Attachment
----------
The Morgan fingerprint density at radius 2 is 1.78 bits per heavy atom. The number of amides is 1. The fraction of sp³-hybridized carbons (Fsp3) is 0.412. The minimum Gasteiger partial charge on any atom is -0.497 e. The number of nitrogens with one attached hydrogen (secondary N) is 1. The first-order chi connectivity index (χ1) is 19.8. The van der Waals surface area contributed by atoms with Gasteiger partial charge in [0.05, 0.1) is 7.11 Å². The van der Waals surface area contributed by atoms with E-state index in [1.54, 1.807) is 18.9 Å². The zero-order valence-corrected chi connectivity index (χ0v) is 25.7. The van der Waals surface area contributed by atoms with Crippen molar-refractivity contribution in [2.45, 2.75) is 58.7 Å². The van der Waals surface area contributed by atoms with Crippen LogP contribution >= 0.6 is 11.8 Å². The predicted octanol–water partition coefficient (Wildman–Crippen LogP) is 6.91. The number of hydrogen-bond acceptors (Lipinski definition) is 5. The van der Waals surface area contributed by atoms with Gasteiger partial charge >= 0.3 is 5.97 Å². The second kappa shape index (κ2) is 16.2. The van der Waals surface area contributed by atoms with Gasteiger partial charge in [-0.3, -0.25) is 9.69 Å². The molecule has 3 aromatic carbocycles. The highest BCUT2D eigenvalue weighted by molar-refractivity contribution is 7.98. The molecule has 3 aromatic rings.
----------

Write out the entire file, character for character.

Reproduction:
The Morgan fingerprint density at radius 2 is 1.78 bits per heavy atom. The number of amides is 1. The fraction of sp³-hybridized carbons (Fsp3) is 0.412. The minimum Gasteiger partial charge on any atom is -0.497 e. The number of nitrogens with one attached hydrogen (secondary N) is 1. The first-order chi connectivity index (χ1) is 19.8. The van der Waals surface area contributed by atoms with Gasteiger partial charge in [0.05, 0.1) is 7.11 Å². The van der Waals surface area contributed by atoms with E-state index in [1.54, 1.807) is 18.9 Å². The zero-order valence-corrected chi connectivity index (χ0v) is 25.7. The van der Waals surface area contributed by atoms with Crippen molar-refractivity contribution in [2.45, 2.75) is 58.7 Å². The van der Waals surface area contributed by atoms with Crippen LogP contribution >= 0.6 is 11.8 Å². The predicted octanol–water partition coefficient (Wildman–Crippen LogP) is 6.91. The number of hydrogen-bond acceptors (Lipinski definition) is 5. The van der Waals surface area contributed by atoms with Gasteiger partial charge >= 0.3 is 5.97 Å². The second kappa shape index (κ2) is 16.2. The van der Waals surface area contributed by atoms with Gasteiger partial charge in [-0.3, -0.25) is 9.69 Å². The molecule has 3 aromatic carbocycles. The highest BCUT2D eigenvalue weighted by molar-refractivity contribution is 7.98. The molecule has 3 aromatic rings.